What in the world is global health?

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You could be forgiven for coming to university knowing very little about global health – but it’s one of the most important things you’ll ever learn in your journey to become a health professional.

Global health is define as “an area for study, research, and practice that places a priority on improving health and achieving health equity for all people worldwide”. Whether you decide to work in your home country or travel around the globe, understanding the strengths and limitations of different healthcare systems and the needs of many different types of people is a huge advantage.

Global health is diverse

Global health is far more than understanding the difference between health insurance in the States and the National Health System in the United Kingdom, for instance. It encompasses developing countries where the prevalence, and mortality rate, of preventable diseases such as malaria and malnutrition are extremely high. It includes complex nations where citizens may be entitled to healthcare but cannot afford to travel to receive it. Global health looks at the many practical, political and social ways we can improve access to lifesaving treatment around the globe.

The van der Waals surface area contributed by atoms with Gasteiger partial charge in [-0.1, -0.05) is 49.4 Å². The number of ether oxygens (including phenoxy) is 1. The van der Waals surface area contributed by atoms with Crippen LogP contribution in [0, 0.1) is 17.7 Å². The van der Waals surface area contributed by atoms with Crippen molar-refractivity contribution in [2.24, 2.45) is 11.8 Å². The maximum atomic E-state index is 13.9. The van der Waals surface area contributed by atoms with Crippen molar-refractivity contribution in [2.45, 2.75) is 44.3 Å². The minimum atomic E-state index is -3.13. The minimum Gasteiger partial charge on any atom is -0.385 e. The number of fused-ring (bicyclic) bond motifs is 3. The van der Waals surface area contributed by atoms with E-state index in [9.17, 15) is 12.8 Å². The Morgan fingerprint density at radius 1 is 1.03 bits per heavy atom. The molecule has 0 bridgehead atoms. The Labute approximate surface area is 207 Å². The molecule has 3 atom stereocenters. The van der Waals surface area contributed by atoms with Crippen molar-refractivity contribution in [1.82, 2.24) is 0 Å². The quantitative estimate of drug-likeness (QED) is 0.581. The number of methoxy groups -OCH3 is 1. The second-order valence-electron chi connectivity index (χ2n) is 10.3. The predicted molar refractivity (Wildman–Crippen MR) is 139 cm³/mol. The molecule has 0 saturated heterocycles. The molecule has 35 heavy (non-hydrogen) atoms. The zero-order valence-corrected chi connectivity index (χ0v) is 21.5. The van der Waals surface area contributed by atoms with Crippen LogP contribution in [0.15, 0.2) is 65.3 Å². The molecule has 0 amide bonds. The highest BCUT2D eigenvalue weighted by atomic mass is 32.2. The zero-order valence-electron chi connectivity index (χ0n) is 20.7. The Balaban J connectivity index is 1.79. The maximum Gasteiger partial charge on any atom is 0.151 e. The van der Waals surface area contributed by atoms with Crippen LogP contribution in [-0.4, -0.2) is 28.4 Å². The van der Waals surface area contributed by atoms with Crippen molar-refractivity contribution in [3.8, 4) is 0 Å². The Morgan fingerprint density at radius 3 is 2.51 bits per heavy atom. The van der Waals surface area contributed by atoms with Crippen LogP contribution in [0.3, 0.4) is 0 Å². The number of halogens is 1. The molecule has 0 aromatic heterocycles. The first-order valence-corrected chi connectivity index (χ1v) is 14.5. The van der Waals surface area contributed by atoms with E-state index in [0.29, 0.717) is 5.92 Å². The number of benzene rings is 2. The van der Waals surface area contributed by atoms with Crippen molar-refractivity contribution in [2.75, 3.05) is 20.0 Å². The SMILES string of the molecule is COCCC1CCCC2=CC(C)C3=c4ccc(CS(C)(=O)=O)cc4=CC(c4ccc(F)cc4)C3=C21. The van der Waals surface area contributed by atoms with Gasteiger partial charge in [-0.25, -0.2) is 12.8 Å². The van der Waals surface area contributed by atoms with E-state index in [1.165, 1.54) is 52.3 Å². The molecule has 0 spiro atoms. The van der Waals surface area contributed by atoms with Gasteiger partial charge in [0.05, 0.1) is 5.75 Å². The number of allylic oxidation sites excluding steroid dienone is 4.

Global health is an adventure

You can imagine that qualified doctors, nurses and midwives with a sound knowledge of global health are sought after in every country in the world. Depending on your individual passions and skills, you could find yourself working in foreign aid, assessing the health needs of migrant families, or helping to deliver basic sexual health education to communities where HIV/AIDS is common. If you’re looking for a healthcare challenge with huge travel potential, this really is it!

Global health is employable

Whether or not you choose to use your health skills ‘in the field’ or in a doctor’s office in the suburbs, knowledge is power. What can often prove equally as beneficial as your global health knowledge is the set of skills and personality traits you pick up from learning about other cultures: compassion, understanding, and tolerance. No amount of training can teach you to truly care for those you are treating – once you feel that, you will find your perfect position in no time.

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